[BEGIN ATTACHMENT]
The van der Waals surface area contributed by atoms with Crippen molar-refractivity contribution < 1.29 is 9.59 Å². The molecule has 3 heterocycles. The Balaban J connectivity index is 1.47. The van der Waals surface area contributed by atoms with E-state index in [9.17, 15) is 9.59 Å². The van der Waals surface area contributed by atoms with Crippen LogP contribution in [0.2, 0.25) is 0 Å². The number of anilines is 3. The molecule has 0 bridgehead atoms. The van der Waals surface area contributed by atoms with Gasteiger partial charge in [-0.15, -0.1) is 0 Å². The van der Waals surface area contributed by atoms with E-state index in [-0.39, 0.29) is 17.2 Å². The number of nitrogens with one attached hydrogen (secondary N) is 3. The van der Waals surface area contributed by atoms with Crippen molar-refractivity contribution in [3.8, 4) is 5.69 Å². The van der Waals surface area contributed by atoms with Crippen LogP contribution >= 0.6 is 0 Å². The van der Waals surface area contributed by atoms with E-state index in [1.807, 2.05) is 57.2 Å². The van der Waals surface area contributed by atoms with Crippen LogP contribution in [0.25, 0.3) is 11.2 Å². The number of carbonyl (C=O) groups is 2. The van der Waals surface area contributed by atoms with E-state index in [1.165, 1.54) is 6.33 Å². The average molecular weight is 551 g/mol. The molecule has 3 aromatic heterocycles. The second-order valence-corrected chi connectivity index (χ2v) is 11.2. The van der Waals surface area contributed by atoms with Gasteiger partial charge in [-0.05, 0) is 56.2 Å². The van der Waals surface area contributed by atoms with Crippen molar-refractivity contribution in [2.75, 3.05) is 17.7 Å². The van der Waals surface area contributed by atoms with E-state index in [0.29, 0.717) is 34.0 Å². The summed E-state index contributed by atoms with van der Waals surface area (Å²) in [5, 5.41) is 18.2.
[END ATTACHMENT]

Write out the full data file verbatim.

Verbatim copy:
The van der Waals surface area contributed by atoms with Crippen molar-refractivity contribution < 1.29 is 9.59 Å². The molecule has 3 heterocycles. The Balaban J connectivity index is 1.47. The van der Waals surface area contributed by atoms with E-state index in [9.17, 15) is 9.59 Å². The van der Waals surface area contributed by atoms with Crippen LogP contribution in [0.2, 0.25) is 0 Å². The number of anilines is 3. The molecule has 0 bridgehead atoms. The van der Waals surface area contributed by atoms with Gasteiger partial charge in [-0.15, -0.1) is 0 Å². The van der Waals surface area contributed by atoms with E-state index in [-0.39, 0.29) is 17.2 Å². The number of nitrogens with one attached hydrogen (secondary N) is 3. The van der Waals surface area contributed by atoms with Crippen molar-refractivity contribution in [3.8, 4) is 5.69 Å². The van der Waals surface area contributed by atoms with Crippen LogP contribution >= 0.6 is 0 Å². The van der Waals surface area contributed by atoms with E-state index in [1.807, 2.05) is 57.2 Å². The van der Waals surface area contributed by atoms with Crippen LogP contribution in [0.25, 0.3) is 11.2 Å². The number of carbonyl (C=O) groups is 2. The van der Waals surface area contributed by atoms with E-state index in [1.165, 1.54) is 6.33 Å². The average molecular weight is 551 g/mol. The molecule has 3 aromatic heterocycles. The second-order valence-corrected chi connectivity index (χ2v) is 11.2. The van der Waals surface area contributed by atoms with Gasteiger partial charge in [-0.05, 0) is 56.2 Å². The van der Waals surface area contributed by atoms with Crippen molar-refractivity contribution in [2.75, 3.05) is 17.7 Å². The van der Waals surface area contributed by atoms with E-state index in [0.29, 0.717) is 34.0 Å². The summed E-state index contributed by atoms with van der Waals surface area (Å²) in [5, 5.41) is 18.2.